The German offensive in Flanders in April 1918 came close to catastrophe for the British Armies, but ultimately ended in strategic defeat for the Kaiser’s men. Following closely on the heels of the devastating ‘Operation Michael’ attack in March on the Somme and around Arras, named as ‘Operation Georgette’, the offensive was aimed at strangling the vital railways and roads that supplied the British at Ypres.
Having assembled an overwhelming numerical advantage, the Germans attacked in thick fog on 9 April 1918. They faced tired British formations that had just been relieved from the earlier battle and which were receiving replacements, mainly in the form of 18 year-old conscripts. By the day’s end, the Germans had succeeded in gaining a crossing of the River Lys and were well on their way to the vital railway junctions at Hazebrouck. Several British divisions were deployed to stop the advance, only to be effectively destroyed in the attempt over the next few days. Gradually, fresher British, Australian and French reserves arrived and held their ground. With disappointing results, mounting casualties and a diminishing return for their efforts, the Germans abandoned the offensive and turned their attention further south.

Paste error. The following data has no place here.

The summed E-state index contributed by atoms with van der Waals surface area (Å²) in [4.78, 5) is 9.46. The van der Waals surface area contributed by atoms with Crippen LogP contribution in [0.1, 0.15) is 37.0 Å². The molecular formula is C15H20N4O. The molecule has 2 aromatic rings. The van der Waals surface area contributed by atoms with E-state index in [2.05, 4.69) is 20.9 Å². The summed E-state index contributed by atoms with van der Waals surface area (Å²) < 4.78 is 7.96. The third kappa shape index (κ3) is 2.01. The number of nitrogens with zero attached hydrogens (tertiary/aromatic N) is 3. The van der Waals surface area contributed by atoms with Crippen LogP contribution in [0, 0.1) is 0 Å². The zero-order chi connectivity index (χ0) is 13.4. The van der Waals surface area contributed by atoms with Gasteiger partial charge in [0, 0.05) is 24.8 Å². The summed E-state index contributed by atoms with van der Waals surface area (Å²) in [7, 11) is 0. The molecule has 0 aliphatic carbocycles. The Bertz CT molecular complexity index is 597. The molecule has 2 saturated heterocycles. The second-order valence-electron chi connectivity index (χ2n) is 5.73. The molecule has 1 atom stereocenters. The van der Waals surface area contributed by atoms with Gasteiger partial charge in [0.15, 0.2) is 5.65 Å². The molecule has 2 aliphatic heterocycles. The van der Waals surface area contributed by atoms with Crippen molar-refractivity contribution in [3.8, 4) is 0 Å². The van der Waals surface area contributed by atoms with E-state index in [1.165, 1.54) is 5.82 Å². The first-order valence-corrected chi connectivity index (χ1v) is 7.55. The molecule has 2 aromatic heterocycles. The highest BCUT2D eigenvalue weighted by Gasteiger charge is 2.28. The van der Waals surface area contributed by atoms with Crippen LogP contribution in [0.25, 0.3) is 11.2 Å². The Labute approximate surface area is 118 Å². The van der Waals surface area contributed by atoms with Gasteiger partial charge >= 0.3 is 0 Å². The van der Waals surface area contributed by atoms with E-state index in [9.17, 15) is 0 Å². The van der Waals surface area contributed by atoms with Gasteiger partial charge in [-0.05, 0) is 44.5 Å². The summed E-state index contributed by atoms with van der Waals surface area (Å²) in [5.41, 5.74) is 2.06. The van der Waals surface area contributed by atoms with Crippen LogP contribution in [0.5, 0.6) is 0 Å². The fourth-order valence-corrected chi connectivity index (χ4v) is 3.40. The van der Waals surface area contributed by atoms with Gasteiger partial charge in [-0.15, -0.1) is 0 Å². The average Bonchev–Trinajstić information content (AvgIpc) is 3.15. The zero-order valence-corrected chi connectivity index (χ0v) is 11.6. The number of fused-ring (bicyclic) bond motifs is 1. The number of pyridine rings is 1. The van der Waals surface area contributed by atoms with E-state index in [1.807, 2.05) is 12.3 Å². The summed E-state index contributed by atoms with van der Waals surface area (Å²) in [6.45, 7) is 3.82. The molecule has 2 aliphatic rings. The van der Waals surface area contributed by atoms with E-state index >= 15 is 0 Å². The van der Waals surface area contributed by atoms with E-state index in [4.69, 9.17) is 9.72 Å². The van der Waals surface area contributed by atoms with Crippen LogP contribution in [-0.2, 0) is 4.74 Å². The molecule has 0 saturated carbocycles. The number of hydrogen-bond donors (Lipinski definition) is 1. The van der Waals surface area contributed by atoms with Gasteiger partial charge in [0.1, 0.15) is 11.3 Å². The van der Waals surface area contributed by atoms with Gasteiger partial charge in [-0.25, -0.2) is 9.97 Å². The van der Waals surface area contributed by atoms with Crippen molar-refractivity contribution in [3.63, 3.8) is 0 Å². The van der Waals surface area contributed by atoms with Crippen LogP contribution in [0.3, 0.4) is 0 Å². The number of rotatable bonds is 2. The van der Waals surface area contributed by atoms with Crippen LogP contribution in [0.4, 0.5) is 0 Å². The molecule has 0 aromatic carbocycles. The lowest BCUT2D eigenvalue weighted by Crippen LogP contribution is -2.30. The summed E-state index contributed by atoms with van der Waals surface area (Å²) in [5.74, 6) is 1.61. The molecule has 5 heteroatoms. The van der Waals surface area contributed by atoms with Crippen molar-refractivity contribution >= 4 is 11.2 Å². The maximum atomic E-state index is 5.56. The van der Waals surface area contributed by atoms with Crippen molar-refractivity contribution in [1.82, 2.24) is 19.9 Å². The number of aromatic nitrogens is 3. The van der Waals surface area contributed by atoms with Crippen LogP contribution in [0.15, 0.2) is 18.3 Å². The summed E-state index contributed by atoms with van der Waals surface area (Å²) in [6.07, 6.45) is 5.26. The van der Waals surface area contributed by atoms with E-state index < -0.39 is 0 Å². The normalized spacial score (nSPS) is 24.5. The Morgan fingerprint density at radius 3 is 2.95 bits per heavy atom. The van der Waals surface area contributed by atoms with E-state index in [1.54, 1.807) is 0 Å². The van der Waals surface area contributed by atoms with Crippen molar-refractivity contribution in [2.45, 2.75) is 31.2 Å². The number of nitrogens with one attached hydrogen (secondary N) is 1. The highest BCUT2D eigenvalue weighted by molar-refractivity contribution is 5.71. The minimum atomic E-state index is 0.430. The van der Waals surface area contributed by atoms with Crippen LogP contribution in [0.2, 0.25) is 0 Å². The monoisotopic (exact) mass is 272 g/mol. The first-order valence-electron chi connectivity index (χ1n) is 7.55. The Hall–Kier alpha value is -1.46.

What the British call The Battle of the Lys 1918 is a fascinating yet curiously neglected period of military history. Chris Baker examines this major battle from the strategic down to the platoon level, highlighting the key events, characters and acts of enormous bravery on both sides, both in a historical narrative and in a series of tours of the area.
This volume, one of two on the battle, concentrates on the southern half of the battlefield.
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